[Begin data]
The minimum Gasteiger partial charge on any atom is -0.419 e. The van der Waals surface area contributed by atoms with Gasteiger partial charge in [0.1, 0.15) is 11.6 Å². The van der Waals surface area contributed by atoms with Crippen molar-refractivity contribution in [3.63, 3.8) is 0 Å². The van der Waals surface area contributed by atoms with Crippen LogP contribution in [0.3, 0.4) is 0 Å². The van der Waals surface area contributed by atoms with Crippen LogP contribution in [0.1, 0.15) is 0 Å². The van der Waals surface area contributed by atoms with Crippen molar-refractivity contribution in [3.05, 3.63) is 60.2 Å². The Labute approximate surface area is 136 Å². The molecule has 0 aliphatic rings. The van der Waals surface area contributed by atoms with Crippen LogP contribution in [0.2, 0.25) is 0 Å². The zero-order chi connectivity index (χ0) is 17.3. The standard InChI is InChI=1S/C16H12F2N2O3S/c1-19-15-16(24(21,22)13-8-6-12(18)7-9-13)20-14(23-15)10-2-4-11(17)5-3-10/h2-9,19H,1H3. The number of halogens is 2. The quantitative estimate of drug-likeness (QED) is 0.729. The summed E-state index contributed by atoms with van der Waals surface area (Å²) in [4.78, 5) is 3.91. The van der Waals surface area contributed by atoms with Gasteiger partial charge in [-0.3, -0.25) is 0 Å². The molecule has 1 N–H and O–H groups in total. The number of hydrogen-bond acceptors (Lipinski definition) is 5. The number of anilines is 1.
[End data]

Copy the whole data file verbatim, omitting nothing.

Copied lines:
The minimum Gasteiger partial charge on any atom is -0.419 e. The van der Waals surface area contributed by atoms with Gasteiger partial charge in [0.1, 0.15) is 11.6 Å². The van der Waals surface area contributed by atoms with Crippen molar-refractivity contribution in [3.63, 3.8) is 0 Å². The van der Waals surface area contributed by atoms with Crippen LogP contribution in [0.3, 0.4) is 0 Å². The van der Waals surface area contributed by atoms with Crippen LogP contribution in [0.1, 0.15) is 0 Å². The van der Waals surface area contributed by atoms with Crippen molar-refractivity contribution in [3.05, 3.63) is 60.2 Å². The Labute approximate surface area is 136 Å². The molecule has 0 aliphatic rings. The van der Waals surface area contributed by atoms with Crippen LogP contribution in [0.2, 0.25) is 0 Å². The zero-order chi connectivity index (χ0) is 17.3. The standard InChI is InChI=1S/C16H12F2N2O3S/c1-19-15-16(24(21,22)13-8-6-12(18)7-9-13)20-14(23-15)10-2-4-11(17)5-3-10/h2-9,19H,1H3. The number of halogens is 2. The quantitative estimate of drug-likeness (QED) is 0.729. The summed E-state index contributed by atoms with van der Waals surface area (Å²) in [4.78, 5) is 3.91. The van der Waals surface area contributed by atoms with Gasteiger partial charge in [-0.3, -0.25) is 0 Å². The molecule has 1 N–H and O–H groups in total. The number of hydrogen-bond acceptors (Lipinski definition) is 5. The number of anilines is 1.